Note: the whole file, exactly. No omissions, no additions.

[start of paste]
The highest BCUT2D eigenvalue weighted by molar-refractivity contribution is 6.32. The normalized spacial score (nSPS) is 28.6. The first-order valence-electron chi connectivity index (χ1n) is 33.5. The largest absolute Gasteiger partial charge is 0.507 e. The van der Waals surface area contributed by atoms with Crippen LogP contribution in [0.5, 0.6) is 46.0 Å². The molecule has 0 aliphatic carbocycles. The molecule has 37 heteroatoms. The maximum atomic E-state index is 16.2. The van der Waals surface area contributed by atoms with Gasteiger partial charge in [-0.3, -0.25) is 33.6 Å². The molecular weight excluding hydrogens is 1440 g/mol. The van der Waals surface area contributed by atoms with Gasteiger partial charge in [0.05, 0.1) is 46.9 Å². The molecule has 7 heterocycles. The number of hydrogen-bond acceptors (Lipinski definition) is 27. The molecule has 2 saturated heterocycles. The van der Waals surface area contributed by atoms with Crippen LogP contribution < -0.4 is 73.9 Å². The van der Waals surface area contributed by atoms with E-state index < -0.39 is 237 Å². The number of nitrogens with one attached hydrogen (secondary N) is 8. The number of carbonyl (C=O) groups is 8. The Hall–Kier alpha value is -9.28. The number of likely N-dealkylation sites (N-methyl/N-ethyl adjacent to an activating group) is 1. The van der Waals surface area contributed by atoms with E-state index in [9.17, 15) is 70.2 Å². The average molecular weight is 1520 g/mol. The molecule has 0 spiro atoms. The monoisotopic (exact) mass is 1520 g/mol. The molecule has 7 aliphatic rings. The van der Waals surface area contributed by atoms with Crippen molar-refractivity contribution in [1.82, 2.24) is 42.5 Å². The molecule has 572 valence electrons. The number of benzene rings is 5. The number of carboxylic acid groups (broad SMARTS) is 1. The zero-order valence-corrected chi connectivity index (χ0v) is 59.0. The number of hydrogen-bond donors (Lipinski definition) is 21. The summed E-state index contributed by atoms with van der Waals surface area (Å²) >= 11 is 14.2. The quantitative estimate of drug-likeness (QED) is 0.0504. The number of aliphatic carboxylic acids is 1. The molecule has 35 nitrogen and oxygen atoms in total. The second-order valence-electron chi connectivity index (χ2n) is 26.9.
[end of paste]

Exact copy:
The highest BCUT2D eigenvalue weighted by molar-refractivity contribution is 6.32. The normalized spacial score (nSPS) is 28.6. The first-order valence-electron chi connectivity index (χ1n) is 33.5. The largest absolute Gasteiger partial charge is 0.507 e. The van der Waals surface area contributed by atoms with Crippen LogP contribution in [0.5, 0.6) is 46.0 Å². The molecule has 0 aliphatic carbocycles. The molecule has 37 heteroatoms. The maximum atomic E-state index is 16.2. The van der Waals surface area contributed by atoms with Gasteiger partial charge in [-0.3, -0.25) is 33.6 Å². The molecular weight excluding hydrogens is 1440 g/mol. The van der Waals surface area contributed by atoms with Gasteiger partial charge in [0.05, 0.1) is 46.9 Å². The molecule has 7 heterocycles. The number of hydrogen-bond acceptors (Lipinski definition) is 27. The molecule has 2 saturated heterocycles. The van der Waals surface area contributed by atoms with Crippen LogP contribution < -0.4 is 73.9 Å². The van der Waals surface area contributed by atoms with E-state index < -0.39 is 237 Å². The number of nitrogens with one attached hydrogen (secondary N) is 8. The number of carbonyl (C=O) groups is 8. The Hall–Kier alpha value is -9.28. The number of likely N-dealkylation sites (N-methyl/N-ethyl adjacent to an activating group) is 1. The van der Waals surface area contributed by atoms with E-state index in [9.17, 15) is 70.2 Å². The average molecular weight is 1520 g/mol. The molecule has 0 spiro atoms. The monoisotopic (exact) mass is 1520 g/mol. The molecule has 7 aliphatic rings. The van der Waals surface area contributed by atoms with Crippen molar-refractivity contribution in [1.82, 2.24) is 42.5 Å². The molecule has 572 valence electrons. The number of benzene rings is 5. The number of carboxylic acid groups (broad SMARTS) is 1. The zero-order valence-corrected chi connectivity index (χ0v) is 59.0. The number of hydrogen-bond donors (Lipinski definition) is 21. The summed E-state index contributed by atoms with van der Waals surface area (Å²) >= 11 is 14.2. The quantitative estimate of drug-likeness (QED) is 0.0504. The number of aliphatic carboxylic acids is 1. The molecule has 35 nitrogen and oxygen atoms in total. The second-order valence-electron chi connectivity index (χ2n) is 26.9.